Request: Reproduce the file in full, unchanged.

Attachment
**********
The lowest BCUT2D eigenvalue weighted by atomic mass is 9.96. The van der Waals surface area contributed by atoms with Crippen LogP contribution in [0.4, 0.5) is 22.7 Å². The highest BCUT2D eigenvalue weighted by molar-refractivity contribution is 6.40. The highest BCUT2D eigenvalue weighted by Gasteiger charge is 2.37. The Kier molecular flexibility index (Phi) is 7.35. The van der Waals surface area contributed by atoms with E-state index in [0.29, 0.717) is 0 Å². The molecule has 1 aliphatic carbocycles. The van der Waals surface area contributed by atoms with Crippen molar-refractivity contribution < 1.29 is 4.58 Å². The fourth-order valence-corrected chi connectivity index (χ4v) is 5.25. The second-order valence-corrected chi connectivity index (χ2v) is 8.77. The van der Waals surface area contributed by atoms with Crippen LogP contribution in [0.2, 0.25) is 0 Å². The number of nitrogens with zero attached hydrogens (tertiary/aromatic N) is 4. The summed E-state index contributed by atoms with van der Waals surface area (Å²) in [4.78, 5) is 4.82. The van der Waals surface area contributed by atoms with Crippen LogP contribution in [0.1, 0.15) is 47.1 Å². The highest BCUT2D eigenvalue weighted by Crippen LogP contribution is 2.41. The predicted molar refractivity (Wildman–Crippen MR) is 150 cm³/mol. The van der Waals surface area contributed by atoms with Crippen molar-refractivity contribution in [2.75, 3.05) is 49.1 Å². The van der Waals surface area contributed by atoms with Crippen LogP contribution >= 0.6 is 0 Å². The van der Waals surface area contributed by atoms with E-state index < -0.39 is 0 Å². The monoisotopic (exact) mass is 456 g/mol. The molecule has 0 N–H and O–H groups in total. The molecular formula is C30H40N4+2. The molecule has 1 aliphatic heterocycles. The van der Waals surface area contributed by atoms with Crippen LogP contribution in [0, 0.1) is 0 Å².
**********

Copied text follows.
The lowest BCUT2D eigenvalue weighted by atomic mass is 9.96. The van der Waals surface area contributed by atoms with Crippen LogP contribution in [0.4, 0.5) is 22.7 Å². The highest BCUT2D eigenvalue weighted by molar-refractivity contribution is 6.40. The highest BCUT2D eigenvalue weighted by Gasteiger charge is 2.37. The Kier molecular flexibility index (Phi) is 7.35. The van der Waals surface area contributed by atoms with E-state index in [0.29, 0.717) is 0 Å². The molecule has 1 aliphatic carbocycles. The van der Waals surface area contributed by atoms with Crippen molar-refractivity contribution < 1.29 is 4.58 Å². The fourth-order valence-corrected chi connectivity index (χ4v) is 5.25. The second-order valence-corrected chi connectivity index (χ2v) is 8.77. The van der Waals surface area contributed by atoms with Crippen LogP contribution in [0.2, 0.25) is 0 Å². The number of nitrogens with zero attached hydrogens (tertiary/aromatic N) is 4. The summed E-state index contributed by atoms with van der Waals surface area (Å²) in [4.78, 5) is 4.82. The van der Waals surface area contributed by atoms with Crippen LogP contribution in [0.1, 0.15) is 47.1 Å². The highest BCUT2D eigenvalue weighted by Crippen LogP contribution is 2.41. The predicted molar refractivity (Wildman–Crippen MR) is 150 cm³/mol. The van der Waals surface area contributed by atoms with Crippen molar-refractivity contribution in [2.75, 3.05) is 49.1 Å². The van der Waals surface area contributed by atoms with Crippen LogP contribution >= 0.6 is 0 Å². The van der Waals surface area contributed by atoms with E-state index < -0.39 is 0 Å². The monoisotopic (exact) mass is 456 g/mol. The molecule has 0 N–H and O–H groups in total. The molecular formula is C30H40N4+2. The molecule has 1 aliphatic heterocycles. The van der Waals surface area contributed by atoms with Crippen LogP contribution in [0, 0.1) is 0 Å².